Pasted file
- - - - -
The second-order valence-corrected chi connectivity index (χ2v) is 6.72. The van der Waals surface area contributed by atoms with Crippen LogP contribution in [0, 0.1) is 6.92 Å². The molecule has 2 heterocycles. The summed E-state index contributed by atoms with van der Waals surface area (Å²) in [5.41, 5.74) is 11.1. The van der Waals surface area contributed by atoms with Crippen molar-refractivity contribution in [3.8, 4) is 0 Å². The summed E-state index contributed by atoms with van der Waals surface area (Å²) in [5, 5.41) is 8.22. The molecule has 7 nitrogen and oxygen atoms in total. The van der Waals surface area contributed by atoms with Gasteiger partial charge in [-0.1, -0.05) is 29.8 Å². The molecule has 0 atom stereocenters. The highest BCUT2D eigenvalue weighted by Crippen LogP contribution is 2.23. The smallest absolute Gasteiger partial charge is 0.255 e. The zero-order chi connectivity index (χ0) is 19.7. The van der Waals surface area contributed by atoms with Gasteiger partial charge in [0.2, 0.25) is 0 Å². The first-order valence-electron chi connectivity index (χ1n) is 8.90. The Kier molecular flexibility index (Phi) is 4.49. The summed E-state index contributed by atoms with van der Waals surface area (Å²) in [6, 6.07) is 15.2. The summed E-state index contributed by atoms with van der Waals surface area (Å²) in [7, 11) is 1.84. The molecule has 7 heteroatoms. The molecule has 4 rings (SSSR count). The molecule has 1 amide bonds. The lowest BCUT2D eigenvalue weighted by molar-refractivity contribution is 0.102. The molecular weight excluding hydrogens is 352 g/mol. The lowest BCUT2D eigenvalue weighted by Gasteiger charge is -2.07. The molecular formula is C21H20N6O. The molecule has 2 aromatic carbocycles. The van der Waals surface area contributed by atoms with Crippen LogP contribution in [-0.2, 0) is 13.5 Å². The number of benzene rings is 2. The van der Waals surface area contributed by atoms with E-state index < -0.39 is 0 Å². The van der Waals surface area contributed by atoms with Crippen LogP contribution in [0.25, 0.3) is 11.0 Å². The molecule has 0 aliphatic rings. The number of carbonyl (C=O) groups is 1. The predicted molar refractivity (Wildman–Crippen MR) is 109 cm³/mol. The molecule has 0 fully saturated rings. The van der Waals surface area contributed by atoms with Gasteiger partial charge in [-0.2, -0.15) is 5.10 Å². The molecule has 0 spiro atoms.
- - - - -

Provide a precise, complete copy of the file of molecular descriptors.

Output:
The second-order valence-corrected chi connectivity index (χ2v) is 6.72. The van der Waals surface area contributed by atoms with Crippen LogP contribution in [0, 0.1) is 6.92 Å². The molecule has 2 heterocycles. The summed E-state index contributed by atoms with van der Waals surface area (Å²) in [5.41, 5.74) is 11.1. The van der Waals surface area contributed by atoms with Crippen molar-refractivity contribution in [3.8, 4) is 0 Å². The summed E-state index contributed by atoms with van der Waals surface area (Å²) in [5, 5.41) is 8.22. The molecule has 7 nitrogen and oxygen atoms in total. The van der Waals surface area contributed by atoms with Gasteiger partial charge in [-0.1, -0.05) is 29.8 Å². The molecule has 0 atom stereocenters. The highest BCUT2D eigenvalue weighted by Crippen LogP contribution is 2.23. The smallest absolute Gasteiger partial charge is 0.255 e. The zero-order chi connectivity index (χ0) is 19.7. The van der Waals surface area contributed by atoms with Gasteiger partial charge in [0.2, 0.25) is 0 Å². The first-order valence-electron chi connectivity index (χ1n) is 8.90. The Kier molecular flexibility index (Phi) is 4.49. The summed E-state index contributed by atoms with van der Waals surface area (Å²) in [6, 6.07) is 15.2. The summed E-state index contributed by atoms with van der Waals surface area (Å²) in [7, 11) is 1.84. The molecule has 7 heteroatoms. The molecule has 4 rings (SSSR count). The molecule has 1 amide bonds. The lowest BCUT2D eigenvalue weighted by molar-refractivity contribution is 0.102. The molecular weight excluding hydrogens is 352 g/mol. The lowest BCUT2D eigenvalue weighted by Gasteiger charge is -2.07. The molecular formula is C21H20N6O. The molecule has 2 aromatic carbocycles. The van der Waals surface area contributed by atoms with Crippen LogP contribution in [-0.2, 0) is 13.5 Å². The number of benzene rings is 2. The van der Waals surface area contributed by atoms with E-state index < -0.39 is 0 Å². The van der Waals surface area contributed by atoms with Crippen LogP contribution in [0.25, 0.3) is 11.0 Å². The molecule has 0 aliphatic rings. The number of carbonyl (C=O) groups is 1. The predicted molar refractivity (Wildman–Crippen MR) is 109 cm³/mol. The molecule has 0 fully saturated rings. The van der Waals surface area contributed by atoms with Gasteiger partial charge in [-0.2, -0.15) is 5.10 Å². The molecule has 0 spiro atoms.